I want to take this opportunity to address an issue that seems to make many of us uncomfortable, but which continues to bedevil so much of what we try to do, or would like to do, here at Northshore Church. The issue that I’m referring to is church finances, or the shortage of them. From one week to the next, it seems as though there is always some unanticipated expense or project that someone would like to pursue, where budgetary constraints always seem to stop us in our tracks. Let me be clear, there is no crisis to speak of.

The Board posts the ongoing financial statements on the bulletin board in the Fellowship Hall for those who have the patience to read them, and they are not frightening documents. But the fact remains that the operating costs of this physical plant come to about a quarter of a million dollars a year, simple as that. If you look at the various staff salaries, it becomes apparent that nobody works here to get rich. The building, in its present state, is beginning to show its age. Even the sylvan setting has its challenges — dead trees, snow plowing, heaving pavement and walkways — the list goes on. Again, none of this is cause for alarm, but it’s not something that should be politely avoided either.

Individual members have been extremely generous, financially, and with their time and sweat equity. Overall, we should feel good about our devoted support to this little church. No doubt, everyone does what they can.

Going forward, the Board will continue to debate this very important matter. Speaking for myself, I think that our biggest challenge is to continue to gain new members of all ages. If we can increase the number of congregants by 20 percent — not an impossible prospect — a good many of the monetary challenges will effectively be addressed.

In any case, we should be willing to address money matters without feeling guilty or thinking that it is somehow uncomfortable to talk about. As with all the challenges that confront us as a community at Northshore Church, the solution is certainly within reach.

As always, the Board looks to you for inspiration and suggestions. Your advice is our dearest counsel.

John Forbes
Board Chair

Holiday Workshop

The Annual Holiday Workshop is just around the corner. On Sunday, December 6, the Northshore Church Meeting Room will be transformed into a winter wonderland of crafts, goodies and FUN! And your help is needed! If you are interested in hosting a craft table, bringing a pot luck dish or participating in any other way, please talk to Stef Erwin at 978-777-5852 (steferwin {at} verizon {dot} net) or Amy Steeves at 978-774-0342 (asteeves100 {at} hotmail {dot} com). We look forward to a fun-filled day.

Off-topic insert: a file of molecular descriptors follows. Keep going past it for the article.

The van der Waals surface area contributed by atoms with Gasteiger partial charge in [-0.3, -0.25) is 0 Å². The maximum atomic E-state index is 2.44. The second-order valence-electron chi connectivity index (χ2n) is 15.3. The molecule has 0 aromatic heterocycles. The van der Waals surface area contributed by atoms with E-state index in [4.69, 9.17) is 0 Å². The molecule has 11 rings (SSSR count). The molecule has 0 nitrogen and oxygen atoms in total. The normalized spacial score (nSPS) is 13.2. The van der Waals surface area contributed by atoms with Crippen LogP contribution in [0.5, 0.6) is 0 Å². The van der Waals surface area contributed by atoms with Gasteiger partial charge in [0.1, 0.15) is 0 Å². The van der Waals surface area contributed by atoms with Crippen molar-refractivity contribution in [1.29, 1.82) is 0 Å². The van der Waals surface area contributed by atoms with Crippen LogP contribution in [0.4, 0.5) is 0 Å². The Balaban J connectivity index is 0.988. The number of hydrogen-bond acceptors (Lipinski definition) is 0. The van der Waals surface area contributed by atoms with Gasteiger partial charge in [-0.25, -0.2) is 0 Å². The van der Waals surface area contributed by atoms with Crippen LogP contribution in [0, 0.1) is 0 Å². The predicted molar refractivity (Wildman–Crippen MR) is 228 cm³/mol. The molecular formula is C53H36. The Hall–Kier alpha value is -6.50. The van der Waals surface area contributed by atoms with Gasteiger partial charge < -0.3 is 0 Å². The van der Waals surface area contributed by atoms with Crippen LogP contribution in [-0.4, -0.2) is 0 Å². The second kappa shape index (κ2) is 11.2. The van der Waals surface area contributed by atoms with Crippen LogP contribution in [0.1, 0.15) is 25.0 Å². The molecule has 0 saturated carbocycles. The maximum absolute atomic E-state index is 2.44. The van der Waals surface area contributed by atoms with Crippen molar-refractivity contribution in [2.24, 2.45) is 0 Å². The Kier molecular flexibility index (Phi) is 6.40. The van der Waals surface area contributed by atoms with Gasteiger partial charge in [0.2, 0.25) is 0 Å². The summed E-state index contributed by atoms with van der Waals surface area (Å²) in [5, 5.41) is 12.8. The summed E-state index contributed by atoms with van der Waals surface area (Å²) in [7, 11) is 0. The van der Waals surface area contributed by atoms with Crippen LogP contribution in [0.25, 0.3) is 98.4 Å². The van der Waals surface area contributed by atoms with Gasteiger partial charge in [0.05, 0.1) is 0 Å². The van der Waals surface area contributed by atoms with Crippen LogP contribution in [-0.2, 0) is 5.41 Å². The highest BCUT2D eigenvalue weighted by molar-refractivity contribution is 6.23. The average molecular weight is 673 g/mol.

Christmas Dinner with Friends

Northshore Unitarian Universalist Church looks forward to hosting the 28th Christmas Dinner with Friends. We provide a decorated dining space for others to spend a portion of Christmas Day and enjoy a great dinner with friends or total strangers. The dinner is free, without any request for a financial contribution.

The Danvers Clergy Association sponsors the dinner with other congregations providing food items to complete the holiday menu. Each church is asked to provide a cooked turkey or ham, along with an assortment of appetizers, side dishes and desserts sufficient to feed approximately 20-25 people. Mashed potatoes, stuffing, squash, sweet potatoes, vegetables and pies are always welcome. Any leftover food is sent home with the guests or transported to the Salem Mission.

Dinner guests start to arrive around noon; dinner is served at 1 p.m., followed by musical entertainment and good conversation. Guests and volunteers are typically headed home by 3 p.m. Sign-up sheets for food preparation and volunteers wishing to help will be posted in the fellowship hall beginning Sunday, December 6.

Newburyport Choral Society holiday concerts

The Newburyport Choral Society holiday concerts will be held at the Belleville Congregational Church, 300 High St., Newburyport on Saturday, December 12, at 8 p.m., and on Sunday, December 13, at 2:30 p.m. The society will be performing “Carmina Burana” as well as music of the season. There is a poster in the Fellowship Hall.

Church Photo Directory update